The third “D” in the West’s three “oughts” of counter-insurgency (to go along with “democracy” and “defence”) is development. Western c-i strategists argue that a massive influx of aid to help build infrastructure will help wean Afghans away from the static, even destructive, program of the insurgents. Given the chance to live a more modern and comfortable existence Afghans will eschew war and join the peaceful family of democratic nations.
An important question is whether such a program could be achieved given that Afghanistan has gone through 30 years of near continuous war, during which time the country has been bombed back to the stone age. Even a plan along the magnitude of the Marshall Plan may not suffice as the same building blocks that existed in post-war Europe are absent in Afghanistan. Keep in mind that this is a country where literacy hovers around 10 percent and there is almost no infrastructure outside of major urban centers. Any attempt to bring Afghanistan up to a level comparable to a Western model would take a generation.
Ignoring the feasibility of the strategy it is worth evaluating whether the goal of “modernizing” Afghanistan is desirable at all. Like the security issue, the fact that all of Afghanistan’s newfound infrastructure is essentially stamped “made in the USA (substitute any NATO ally as applicable)” raises doubts about the legitimacy of the central government. Even if ordinary Afghans participate in the construction of schools and irrigation systems, it is clear who is directing each operation and who is footing the bill – and it isn’t Kabul. Unless these projects are taken over by the central government, Afghan’s loyalty will be placed on outsiders rather than the central government.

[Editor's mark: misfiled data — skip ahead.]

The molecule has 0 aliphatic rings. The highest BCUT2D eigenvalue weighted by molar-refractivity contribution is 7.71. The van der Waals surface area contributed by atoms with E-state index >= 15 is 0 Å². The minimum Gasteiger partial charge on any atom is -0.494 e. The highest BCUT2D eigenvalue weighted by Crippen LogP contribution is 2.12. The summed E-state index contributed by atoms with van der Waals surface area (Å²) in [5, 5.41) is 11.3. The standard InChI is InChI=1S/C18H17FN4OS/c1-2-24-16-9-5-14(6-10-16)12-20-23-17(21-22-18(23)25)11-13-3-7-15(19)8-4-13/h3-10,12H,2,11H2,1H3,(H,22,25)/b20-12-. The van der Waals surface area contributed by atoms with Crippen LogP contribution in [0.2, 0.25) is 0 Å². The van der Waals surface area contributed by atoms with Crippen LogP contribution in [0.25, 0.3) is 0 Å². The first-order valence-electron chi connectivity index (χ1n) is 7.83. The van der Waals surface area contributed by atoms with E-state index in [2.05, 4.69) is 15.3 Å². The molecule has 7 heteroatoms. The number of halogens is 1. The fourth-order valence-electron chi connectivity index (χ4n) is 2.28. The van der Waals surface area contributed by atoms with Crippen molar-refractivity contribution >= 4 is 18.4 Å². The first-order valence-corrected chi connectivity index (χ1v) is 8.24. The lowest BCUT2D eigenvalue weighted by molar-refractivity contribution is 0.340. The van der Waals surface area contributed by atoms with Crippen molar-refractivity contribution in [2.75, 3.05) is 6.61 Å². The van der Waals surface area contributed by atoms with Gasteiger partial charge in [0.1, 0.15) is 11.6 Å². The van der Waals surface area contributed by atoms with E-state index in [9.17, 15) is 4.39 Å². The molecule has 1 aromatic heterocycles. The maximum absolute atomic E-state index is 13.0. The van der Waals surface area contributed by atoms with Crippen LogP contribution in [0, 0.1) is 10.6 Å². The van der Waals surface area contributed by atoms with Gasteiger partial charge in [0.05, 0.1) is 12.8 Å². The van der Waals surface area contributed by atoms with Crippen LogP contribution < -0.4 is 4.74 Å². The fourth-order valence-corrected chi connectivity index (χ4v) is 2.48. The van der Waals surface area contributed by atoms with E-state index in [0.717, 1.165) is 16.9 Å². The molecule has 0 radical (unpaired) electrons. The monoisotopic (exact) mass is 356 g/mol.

That is of course if Western strategists are correct in assuming that Afghans are as malleable as they seem to believe.
These assumptions, the malleability of the citizenry and the allure of economic progress, form the basis of a political-economic model at the heart of Western counter-insurgency strategy since the end of the Second World War: Modernization theory. This theory holds that economic and political development progresses along a universal set of progressive stages, and that the risk of social upheaval increases as a country moves from one stage to the next. Adhering to this theory, the West has seen itself as having reached an end point after navigating the stages of development, therefore the West is well placed to guide traditional societies using lessons drawn from their own history. The implications of applying historical conclusions to analogous situations are staggering. Generalizations, about Western history and Afghan history, are inevitably made when it is the intricacies that make all the difference.
The end result is that Western strategists tend to question how resources are distributed among the three “oughts” of counter-insurgency (good government, security, and development) rather than considering whether the model itself is flawed. The c-i campaign then either fails because of this failure to reevaluate the situation, or succeeds because of extraneous factor and analysts attempt to reapply the same formula to the next unique insurgency. The debates surrounding surrounding counter-insurgency strategy thus become cyclical.
I realize this all sounds incredibly pessimistic (not to mention derivative). I do believe that there is some hope for an Afghanistan at peace for the first time in 30 years – the United States/NATO strategy might simply stall that eventuality because of its failure to accurately appraise the unique situation on the ground.